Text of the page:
Second generation owners Theo and Dina Aben (who met at the shop when Dina came in as a customer) now run the business, which boasts between 32 and 50 kinds of kosher ice cream. There is also red velvet cheesecake and a variety of homemade desserts.

Chatting in the back seating area inside the shop, Theo Aben recalls how his grandmother used to serve him ice cream in the same fashion.

“Our ice cream is all served with whip cream and fresh fruit, which is a Dutch signature in Holland,” says enthusiastically, with a smile. “My Dutch pancakes are extremely popular: people drive from all over to have them, and it’s my grandmother’s recipe.”

Having been part of the business since he was 12, Aben says he’s been able to serve three or four generations of customers.

Many couples, whose first date was at Dutch Dreams, have also taken engagement photos at the shop. He’s also witnessed several proposals.

Much like fashion, ice cream is trendy, with flavours frequently going in and out of style, Aben contends.

“Pina Colada was one of our best sellers and then, about 10 years ago, I don’t know what happened, but we couldn’t give it away to anybody — like, nobody wanted it,” he says, his eyes widening. “And then, all of a sudden, there was this surge of Pina Colada lovers that just showed up, like three years ago, and now I’m going through it like crazy.”


Although The Village Chill has been part of the neighbourhood since 1988, manager John Kin’s parents have been running the Lonsdale Road and Spadina Road shop for the last year.

The family business is home to 25 flavours of ice cream, although the shop also stocks extra varieties, such as lime sorbet and bubble gum for those customers seeking the “less popular” dessert flavours.

While ice cream is a big draw for customers, Kin notes many people also come in for the fat-free, low-calorie frozen yogurt.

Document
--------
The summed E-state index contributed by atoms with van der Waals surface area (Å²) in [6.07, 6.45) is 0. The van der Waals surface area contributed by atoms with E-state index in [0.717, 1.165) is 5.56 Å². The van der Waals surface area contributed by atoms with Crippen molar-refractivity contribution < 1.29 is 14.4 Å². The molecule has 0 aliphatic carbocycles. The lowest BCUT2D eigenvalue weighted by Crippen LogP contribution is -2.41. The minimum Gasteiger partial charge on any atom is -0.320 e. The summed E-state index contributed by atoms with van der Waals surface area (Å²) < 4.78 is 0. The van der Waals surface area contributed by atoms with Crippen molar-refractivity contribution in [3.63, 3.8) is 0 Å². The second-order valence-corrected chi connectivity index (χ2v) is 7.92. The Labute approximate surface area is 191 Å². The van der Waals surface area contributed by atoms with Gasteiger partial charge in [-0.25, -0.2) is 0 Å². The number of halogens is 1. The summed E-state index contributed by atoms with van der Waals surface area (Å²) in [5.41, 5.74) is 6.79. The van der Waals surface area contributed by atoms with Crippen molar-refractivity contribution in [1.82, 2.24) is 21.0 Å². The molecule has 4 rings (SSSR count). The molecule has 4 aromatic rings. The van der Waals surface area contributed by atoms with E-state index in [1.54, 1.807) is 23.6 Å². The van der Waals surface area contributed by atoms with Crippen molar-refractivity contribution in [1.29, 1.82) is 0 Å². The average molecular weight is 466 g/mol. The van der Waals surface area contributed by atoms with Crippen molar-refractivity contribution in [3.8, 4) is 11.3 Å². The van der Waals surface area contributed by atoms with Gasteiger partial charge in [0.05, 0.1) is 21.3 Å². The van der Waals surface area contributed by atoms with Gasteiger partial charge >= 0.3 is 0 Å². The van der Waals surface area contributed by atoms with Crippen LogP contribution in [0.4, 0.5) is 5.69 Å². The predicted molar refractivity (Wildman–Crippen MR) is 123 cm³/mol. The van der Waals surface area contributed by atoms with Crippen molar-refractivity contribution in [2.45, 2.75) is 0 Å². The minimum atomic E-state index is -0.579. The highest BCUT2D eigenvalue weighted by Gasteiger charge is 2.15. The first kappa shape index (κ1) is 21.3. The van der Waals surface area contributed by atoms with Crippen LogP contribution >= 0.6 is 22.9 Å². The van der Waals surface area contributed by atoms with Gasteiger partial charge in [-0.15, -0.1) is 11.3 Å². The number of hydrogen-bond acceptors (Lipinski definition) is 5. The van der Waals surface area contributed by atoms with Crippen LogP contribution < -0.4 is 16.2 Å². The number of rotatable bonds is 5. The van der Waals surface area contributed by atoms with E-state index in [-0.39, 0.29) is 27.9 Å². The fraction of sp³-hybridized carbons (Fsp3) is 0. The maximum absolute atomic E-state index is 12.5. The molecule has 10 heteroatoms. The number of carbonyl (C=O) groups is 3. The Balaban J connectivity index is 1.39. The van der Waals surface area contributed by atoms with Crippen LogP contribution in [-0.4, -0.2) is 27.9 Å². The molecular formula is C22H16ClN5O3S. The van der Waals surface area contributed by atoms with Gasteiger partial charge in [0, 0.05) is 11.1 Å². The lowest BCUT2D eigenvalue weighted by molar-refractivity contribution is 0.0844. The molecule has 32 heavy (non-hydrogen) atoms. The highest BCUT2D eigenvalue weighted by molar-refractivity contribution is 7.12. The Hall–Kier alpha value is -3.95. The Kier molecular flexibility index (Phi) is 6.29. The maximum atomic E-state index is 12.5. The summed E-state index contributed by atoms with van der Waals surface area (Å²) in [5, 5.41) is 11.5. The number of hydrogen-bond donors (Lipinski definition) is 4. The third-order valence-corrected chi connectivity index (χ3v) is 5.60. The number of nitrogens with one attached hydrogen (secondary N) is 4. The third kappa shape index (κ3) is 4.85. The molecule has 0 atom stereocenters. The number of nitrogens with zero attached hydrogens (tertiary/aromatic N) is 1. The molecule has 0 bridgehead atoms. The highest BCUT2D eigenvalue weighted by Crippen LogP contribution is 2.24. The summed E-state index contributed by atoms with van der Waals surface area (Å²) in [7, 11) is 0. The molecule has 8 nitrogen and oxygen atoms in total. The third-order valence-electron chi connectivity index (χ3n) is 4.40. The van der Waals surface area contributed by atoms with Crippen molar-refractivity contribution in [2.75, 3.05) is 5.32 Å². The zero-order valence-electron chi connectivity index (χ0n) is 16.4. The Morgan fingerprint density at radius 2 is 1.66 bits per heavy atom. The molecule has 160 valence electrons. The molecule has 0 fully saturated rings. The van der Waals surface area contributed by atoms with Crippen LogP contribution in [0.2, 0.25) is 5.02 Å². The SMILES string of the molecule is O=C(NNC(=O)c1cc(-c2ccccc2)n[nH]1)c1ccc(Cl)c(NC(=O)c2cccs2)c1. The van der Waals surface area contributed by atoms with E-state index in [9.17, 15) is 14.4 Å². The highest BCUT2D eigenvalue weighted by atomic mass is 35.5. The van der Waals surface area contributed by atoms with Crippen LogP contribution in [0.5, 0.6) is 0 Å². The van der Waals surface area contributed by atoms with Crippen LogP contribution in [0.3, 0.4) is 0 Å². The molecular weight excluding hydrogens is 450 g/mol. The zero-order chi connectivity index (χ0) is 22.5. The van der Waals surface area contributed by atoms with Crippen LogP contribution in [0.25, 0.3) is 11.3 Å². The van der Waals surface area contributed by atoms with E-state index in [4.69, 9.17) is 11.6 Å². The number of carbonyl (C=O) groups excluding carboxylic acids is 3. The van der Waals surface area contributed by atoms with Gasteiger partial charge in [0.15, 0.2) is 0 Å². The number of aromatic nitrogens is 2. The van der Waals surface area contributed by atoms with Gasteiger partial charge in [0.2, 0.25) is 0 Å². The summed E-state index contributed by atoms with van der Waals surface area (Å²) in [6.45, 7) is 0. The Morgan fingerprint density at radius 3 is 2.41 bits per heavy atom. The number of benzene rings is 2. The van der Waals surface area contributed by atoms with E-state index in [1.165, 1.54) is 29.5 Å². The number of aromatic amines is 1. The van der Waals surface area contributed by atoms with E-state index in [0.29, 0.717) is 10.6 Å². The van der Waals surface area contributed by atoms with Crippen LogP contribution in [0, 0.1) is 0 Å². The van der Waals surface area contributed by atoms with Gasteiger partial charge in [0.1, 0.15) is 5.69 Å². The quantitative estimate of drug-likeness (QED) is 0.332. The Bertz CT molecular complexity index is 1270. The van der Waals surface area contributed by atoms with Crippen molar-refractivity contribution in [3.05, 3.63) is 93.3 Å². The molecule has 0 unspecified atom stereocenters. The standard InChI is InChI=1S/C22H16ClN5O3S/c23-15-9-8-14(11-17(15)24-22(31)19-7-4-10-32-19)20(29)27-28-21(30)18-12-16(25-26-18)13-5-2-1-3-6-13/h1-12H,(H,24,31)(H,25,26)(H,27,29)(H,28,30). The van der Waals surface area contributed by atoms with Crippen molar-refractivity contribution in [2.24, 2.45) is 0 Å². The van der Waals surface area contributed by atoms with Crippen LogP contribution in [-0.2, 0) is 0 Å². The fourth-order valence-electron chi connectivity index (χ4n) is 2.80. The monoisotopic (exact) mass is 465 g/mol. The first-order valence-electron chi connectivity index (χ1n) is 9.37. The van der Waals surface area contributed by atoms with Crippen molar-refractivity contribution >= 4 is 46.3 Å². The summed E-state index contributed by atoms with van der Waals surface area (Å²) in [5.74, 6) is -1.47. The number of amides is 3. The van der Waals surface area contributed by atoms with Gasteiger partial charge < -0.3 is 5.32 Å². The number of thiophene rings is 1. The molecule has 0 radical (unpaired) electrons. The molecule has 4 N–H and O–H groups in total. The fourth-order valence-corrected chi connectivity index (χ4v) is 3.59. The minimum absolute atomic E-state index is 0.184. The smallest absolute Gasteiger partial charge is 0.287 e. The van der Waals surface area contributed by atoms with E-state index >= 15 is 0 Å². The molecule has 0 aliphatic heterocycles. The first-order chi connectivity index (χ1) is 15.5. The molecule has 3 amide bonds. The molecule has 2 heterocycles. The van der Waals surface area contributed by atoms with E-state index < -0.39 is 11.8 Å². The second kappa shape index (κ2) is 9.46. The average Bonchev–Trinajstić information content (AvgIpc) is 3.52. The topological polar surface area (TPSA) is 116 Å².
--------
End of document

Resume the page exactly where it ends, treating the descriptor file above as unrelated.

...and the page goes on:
“You can choose any two flavours, then we blend real fruit, Oreos, Smarties — even coffee,” he says from behind the counter, stating that being friendly is also key to their success. “If people request it, we also do multiple flavours for the ice cream.

“A kid once asked for five flavours in a small, and we said, ‘Sure thing.’”

The ice cream parlour also features ice cream cakes, and sells Dippin’ Dots: small ice cream balls flash frozen with liquid nitrogen in flavours such as banana split, cookie dough and cotton candy.

Working alongside his brother James, Kin says having customers remember their names is a frequent highlight of the job, but he also recalls receiving a letter in the mail after a customer came in without any cash.

“We actually had somebody send us a cheque from the United States because they didn’t have any money,” he says, noting the shop doesn’t accept debit or credit cards. “It’s an amazing place; people are really nice.

“We just really like the neighbourhood.”

Dutch Dreams The Village Chill
Established: 1985 1988
Nearest intersection: Bathurst Street and St. Clair Avenue W. Lonsdale Road and Spadina Road
Kinds of ice cream: 32 to 50 kosher
25 to 28
Owner’s favourite ice cream Moose Droppings Bordeaux Cherry
Most popular flavour: French Vanilla Chocolate but Moose Droppings is a close second
The scoop: In true Dutch tradition, ice cream is served with fresh fruit and whipping cream. They make their own desserts including the waffle cones and Dutch pancakes made from a secret family formula. Also sell tubs of ice cream. Also serve smoothies, shakes, fat free low calorie probiotic frozen yogourt and Dippin’ Dots, an ice cream snack of little balls that have been flash frozen with liquid nitrogen.
Open year round? Yes, but with shorter hours in the winter No, open from April until it gets cold, usually around November

This article was originally published in the September 2013 edition of the Forest Hill Town Crier.

Ice Cream Battle

Local Designer: Live Beautiful

DESIGN DUO: Live Beautiful’s Laura Hart, left, and Alison Nasmith show off pieces from their Rough and Tumble collection at Aime, a Yorkville boutique carrying their line.

DESIGN DUO: Live Beautiful’s Laura Hart, left, and Alison Nasmith show off pieces from their Rough and Tumble collection at Aime, a Yorkville boutique carrying their line.

While taking a jewellery-making course, Laura Hart and Alison Nasmith ignored their instructor’s design advice, which proved to be a key step in starting their own business.

The wide band ring — made much bigger than their teacher saw fit — wound up being the first piece they sold upon launching their jewellery line Live Beautiful online nearly two years ago.

“Someone from Australia bought it and it was really exciting,” Hart says.

“It was amazing because at that point we had this little Etsy shop and maybe our friends and family would buy things but it was like somebody bought it from Australia!” Nasmith adds. “It was cool and she got it and she loved it and to make something for someone and to know that we’re a part of their life in that little way is great.”